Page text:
Enriched environment improves your brain health


I previously mentioned that various forms of exercise are beneficial to the brain and I will go into greater details on the many ways it is good for the brain in a later post, but I also want to introduce another way to improve brain health – enriched environment.

Numerous animal studies have demonstrated the positive effects on the brain if animals are offered an enriched environment compared to a normal environment for an experimental animal. For animals an enriched environment usually consists of multi-level cages and many toys to interact with. Additionally, in some of these studies new toys are introduced on a regular basis. The actual positive effects observed include these injury/diseases: traumatic brain injury, Huntington’s disease, Alzheimer’s disease, Parkinson’s disease, epilepsy, stroke, Fragile X syndrome, and Down Syndrome. Pretty impressive list. For a good review if you have access: https://www.nature.com/nrn/journal/v7/n9/abs/nrn1970.html). Don’t worry if you don’t have access I will be going into detail in later posts.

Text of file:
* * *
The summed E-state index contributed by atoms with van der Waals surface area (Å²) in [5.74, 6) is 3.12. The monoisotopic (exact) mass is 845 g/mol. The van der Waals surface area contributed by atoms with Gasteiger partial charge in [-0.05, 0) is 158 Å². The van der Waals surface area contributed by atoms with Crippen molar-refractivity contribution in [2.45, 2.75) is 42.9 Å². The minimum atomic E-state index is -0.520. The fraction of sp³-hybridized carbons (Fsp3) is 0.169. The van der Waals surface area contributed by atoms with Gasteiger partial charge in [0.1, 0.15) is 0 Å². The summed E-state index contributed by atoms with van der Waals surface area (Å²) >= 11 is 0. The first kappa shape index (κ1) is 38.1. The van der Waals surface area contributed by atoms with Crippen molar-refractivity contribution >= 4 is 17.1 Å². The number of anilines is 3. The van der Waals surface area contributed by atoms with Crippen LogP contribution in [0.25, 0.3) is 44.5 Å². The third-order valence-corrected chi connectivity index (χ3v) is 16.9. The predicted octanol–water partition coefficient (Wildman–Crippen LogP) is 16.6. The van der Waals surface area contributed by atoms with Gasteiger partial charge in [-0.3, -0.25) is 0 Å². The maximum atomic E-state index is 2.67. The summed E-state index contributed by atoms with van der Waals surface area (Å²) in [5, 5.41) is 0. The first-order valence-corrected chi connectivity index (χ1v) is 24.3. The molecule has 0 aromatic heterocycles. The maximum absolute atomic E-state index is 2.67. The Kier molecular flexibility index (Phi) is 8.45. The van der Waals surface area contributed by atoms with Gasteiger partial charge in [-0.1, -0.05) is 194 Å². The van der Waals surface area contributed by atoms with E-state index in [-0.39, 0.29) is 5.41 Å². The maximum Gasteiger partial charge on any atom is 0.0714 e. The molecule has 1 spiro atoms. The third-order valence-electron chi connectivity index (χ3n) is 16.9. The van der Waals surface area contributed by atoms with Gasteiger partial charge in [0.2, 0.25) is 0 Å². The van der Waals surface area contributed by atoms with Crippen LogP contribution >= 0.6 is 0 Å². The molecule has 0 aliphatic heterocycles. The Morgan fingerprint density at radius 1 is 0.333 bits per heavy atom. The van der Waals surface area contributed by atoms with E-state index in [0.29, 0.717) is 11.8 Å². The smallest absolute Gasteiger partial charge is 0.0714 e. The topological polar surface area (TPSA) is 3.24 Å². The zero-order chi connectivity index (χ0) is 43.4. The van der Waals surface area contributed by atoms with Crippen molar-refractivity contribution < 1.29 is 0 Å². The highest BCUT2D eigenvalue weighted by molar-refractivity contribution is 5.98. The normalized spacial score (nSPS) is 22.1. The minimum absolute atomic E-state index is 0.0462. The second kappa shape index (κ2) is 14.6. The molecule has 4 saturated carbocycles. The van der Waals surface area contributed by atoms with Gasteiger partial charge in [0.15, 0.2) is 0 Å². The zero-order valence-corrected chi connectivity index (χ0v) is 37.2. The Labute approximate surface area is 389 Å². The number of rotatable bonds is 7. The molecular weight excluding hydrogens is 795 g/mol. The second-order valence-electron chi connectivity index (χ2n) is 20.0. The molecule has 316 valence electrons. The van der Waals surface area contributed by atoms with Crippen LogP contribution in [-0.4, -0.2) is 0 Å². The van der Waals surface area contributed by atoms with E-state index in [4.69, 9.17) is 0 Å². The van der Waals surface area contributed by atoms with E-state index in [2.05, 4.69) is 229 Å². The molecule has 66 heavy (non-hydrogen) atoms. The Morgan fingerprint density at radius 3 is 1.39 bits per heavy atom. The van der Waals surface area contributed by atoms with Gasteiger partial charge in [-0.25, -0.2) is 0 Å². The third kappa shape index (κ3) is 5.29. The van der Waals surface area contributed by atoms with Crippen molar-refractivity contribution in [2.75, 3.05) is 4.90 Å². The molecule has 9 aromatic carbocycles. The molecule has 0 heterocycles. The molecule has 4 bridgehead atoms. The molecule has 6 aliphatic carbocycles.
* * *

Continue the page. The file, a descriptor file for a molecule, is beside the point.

While it might be hard to compare animals living in cages compared to how us modern humans live. But on the other hand how many of us are locked into self imposed prisons? Prisons in which we are not exposed to new experiences. We get stuck into a routine and do the same thing over and over again – does this sound familiar?

Break out of prison.

Learn something new. Take up a new game – chess, poker, a new computer game (and change genres – not just first person shooters), learn to play a musical instrument, learn a new language. All of these would be good examples of an enriched environment – be good to your brain.

One more suggestion on how to enrich your environment – travel. In the spirit of the doctor (okay PhD) taking his own advice I am off tomorrow morning on an extended trip. Quit my job and off to explore the world (well a very small part of it, but it will be new to me and my neurons).

You will soon hear more from my Prison Break.

What are you going to do today to enrich your environment?

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